Concrete is an extraordinary material that is practical, expressive, and aesthetic all at once. From a primal and formless slurry, you can transform it into virtually any shape that becomes a
solid mass. The possibilities for creative expression are endless. You can grind, polish, stamp, or stain it. You can embed meaningful objects within it.
The biggest advantage of concrete over natural stones like marble or granite is that it is completely customizable; you can sculpt, mold, and texturize it to your desire. If you have a concrete kitchen or bathroom counter made for you, the cost will be based on the complexity of the form, the mold-making process, and the desired finish, rather than the size.
Yes, absolutely. Style is dictated by design; concrete can adapt to any look and have a “warmer” feel than other natural stones. Edge detailing and decorative inlays can help a concrete counter blend into more traditional environments.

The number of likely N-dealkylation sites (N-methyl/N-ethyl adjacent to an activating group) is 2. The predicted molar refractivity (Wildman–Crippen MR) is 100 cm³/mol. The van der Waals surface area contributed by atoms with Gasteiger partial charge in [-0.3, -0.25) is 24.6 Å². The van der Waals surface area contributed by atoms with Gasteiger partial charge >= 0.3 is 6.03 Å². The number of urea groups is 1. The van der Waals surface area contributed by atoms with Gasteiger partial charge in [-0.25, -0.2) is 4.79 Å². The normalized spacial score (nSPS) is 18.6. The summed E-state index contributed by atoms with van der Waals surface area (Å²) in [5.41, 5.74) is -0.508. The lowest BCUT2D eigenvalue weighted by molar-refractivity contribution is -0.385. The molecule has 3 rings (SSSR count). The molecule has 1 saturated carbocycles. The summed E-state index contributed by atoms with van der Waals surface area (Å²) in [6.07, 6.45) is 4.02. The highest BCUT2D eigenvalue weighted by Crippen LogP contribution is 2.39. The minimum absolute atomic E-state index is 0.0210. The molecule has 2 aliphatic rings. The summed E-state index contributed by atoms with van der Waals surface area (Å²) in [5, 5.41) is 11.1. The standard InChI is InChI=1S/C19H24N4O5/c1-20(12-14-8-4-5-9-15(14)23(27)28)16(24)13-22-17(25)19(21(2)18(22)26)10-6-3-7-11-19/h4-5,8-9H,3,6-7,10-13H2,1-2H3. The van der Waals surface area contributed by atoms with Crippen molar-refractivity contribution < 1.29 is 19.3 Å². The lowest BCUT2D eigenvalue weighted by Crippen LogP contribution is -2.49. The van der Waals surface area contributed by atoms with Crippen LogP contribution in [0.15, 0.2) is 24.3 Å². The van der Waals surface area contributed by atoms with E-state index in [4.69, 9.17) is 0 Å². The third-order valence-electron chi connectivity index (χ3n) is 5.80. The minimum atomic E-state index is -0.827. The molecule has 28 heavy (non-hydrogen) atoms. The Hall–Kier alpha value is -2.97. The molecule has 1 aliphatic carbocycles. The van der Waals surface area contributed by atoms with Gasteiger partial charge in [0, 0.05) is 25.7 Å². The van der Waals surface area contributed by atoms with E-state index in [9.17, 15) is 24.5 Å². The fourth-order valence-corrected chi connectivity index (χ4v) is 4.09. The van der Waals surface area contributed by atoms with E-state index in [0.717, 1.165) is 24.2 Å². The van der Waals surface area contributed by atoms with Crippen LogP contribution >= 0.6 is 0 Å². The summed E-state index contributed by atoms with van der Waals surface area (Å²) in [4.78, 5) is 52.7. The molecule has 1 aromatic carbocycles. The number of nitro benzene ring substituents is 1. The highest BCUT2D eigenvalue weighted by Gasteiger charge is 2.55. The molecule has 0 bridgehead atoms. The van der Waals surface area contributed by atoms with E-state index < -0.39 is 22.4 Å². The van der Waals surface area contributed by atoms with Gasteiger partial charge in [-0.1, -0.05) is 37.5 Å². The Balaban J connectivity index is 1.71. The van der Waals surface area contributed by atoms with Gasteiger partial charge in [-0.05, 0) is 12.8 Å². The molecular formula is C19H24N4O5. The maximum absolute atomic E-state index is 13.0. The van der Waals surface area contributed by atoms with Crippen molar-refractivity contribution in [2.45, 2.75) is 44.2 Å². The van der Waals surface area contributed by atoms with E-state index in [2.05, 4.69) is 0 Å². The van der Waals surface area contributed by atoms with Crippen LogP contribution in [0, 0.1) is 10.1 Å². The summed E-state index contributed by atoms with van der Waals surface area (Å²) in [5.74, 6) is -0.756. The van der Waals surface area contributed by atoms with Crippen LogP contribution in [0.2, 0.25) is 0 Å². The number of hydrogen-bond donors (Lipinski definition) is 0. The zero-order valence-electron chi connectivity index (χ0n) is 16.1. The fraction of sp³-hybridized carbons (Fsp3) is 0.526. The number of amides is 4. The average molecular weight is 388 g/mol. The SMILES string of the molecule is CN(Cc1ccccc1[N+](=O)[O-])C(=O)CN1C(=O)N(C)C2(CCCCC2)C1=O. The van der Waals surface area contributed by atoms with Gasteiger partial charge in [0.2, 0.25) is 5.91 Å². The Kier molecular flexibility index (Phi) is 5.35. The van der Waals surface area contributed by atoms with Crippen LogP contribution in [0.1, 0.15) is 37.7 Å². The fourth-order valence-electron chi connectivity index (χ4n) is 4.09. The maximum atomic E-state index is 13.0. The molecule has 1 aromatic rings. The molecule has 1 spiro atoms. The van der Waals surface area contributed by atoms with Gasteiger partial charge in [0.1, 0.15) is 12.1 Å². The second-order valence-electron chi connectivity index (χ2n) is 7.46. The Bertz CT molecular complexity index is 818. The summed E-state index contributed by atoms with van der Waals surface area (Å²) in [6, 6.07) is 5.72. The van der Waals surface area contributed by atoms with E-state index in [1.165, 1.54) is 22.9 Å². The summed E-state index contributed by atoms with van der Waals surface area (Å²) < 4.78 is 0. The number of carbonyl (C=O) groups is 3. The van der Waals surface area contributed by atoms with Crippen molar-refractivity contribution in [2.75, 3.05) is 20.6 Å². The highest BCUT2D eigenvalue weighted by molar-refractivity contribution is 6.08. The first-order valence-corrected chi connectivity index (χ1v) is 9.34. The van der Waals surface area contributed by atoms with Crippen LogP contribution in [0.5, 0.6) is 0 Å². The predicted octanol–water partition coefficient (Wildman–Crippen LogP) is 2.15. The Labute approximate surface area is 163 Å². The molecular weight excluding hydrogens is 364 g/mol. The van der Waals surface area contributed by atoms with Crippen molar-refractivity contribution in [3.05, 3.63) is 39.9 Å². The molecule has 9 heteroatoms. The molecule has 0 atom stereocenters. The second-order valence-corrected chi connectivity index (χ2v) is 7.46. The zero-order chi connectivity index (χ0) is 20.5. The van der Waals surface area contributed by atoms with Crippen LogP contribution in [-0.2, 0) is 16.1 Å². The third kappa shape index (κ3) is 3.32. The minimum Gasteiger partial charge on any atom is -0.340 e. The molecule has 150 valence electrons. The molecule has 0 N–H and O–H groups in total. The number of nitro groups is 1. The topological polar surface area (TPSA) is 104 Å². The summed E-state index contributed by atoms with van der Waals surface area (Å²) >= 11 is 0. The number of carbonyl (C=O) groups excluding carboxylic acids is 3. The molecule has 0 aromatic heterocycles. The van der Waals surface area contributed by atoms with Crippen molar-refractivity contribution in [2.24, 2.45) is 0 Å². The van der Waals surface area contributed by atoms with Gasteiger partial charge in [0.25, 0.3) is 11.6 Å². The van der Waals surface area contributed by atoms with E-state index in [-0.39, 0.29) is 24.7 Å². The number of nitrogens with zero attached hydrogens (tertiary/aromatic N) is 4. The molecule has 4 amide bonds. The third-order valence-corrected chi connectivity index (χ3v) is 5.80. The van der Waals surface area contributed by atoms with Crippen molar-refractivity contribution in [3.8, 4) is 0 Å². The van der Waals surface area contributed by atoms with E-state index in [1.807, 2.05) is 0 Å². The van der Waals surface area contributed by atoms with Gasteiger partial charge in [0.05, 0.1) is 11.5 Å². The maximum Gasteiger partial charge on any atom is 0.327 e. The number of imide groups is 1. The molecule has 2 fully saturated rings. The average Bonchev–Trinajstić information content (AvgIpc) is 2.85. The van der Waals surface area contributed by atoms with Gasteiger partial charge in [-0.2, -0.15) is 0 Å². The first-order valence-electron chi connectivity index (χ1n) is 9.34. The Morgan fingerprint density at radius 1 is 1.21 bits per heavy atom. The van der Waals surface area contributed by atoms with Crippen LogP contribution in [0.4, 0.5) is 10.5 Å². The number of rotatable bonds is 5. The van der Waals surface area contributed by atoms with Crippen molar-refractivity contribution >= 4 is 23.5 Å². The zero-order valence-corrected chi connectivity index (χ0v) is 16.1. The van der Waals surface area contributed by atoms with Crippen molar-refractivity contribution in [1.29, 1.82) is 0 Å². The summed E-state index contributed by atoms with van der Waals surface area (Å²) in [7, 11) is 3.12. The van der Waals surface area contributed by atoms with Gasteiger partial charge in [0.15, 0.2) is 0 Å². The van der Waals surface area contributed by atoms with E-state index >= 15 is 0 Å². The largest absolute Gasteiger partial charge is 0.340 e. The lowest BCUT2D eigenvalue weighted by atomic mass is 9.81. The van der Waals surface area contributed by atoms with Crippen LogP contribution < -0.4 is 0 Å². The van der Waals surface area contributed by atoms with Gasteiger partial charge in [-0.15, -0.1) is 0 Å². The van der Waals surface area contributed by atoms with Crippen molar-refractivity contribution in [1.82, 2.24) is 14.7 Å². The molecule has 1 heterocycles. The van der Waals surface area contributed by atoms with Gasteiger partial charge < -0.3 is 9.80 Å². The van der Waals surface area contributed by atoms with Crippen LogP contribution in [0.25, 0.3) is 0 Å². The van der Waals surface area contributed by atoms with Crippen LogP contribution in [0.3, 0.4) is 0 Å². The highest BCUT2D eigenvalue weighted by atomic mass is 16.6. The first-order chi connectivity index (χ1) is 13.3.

Concrete is heat-resistant but is subject to thermal shock if a red-hot object is placed directly upon it. Like granite, the exposed area may flake or chip away if too much heat is applied. In
addition, the heat could damage the sealer and wax applied to the concrete surface. We recommend using trivets for hot cookware.
Like marble or granite, concrete corners and edges can chip if struck by a hard object. Sealing and rounding the inside corners of a concrete mold, or form, with silicone will ease the edges and
prevent chipping. An eased concrete edge is much less likely to chip or flake than a sharp edge.
Yes, all concrete products can stain. We use the best eco-friendly sealers available but they have their limitations. Properly sealed concrete should not stain.
However, unsealed concrete has approximately the same porosity as limestone and marble.
Concrete is perhaps the most common building material for exterior use on the planet, however polished and pigmented concrete require special consideration when placing outdoors. The effects of
freeze/thaw along with the wear and tear from weather and natural elements can degrade the polished surface if proper care is not taken.
If your concrete countertop will be subject to freeze/thaw conditions, we recommend covering them when not in use during the winter months.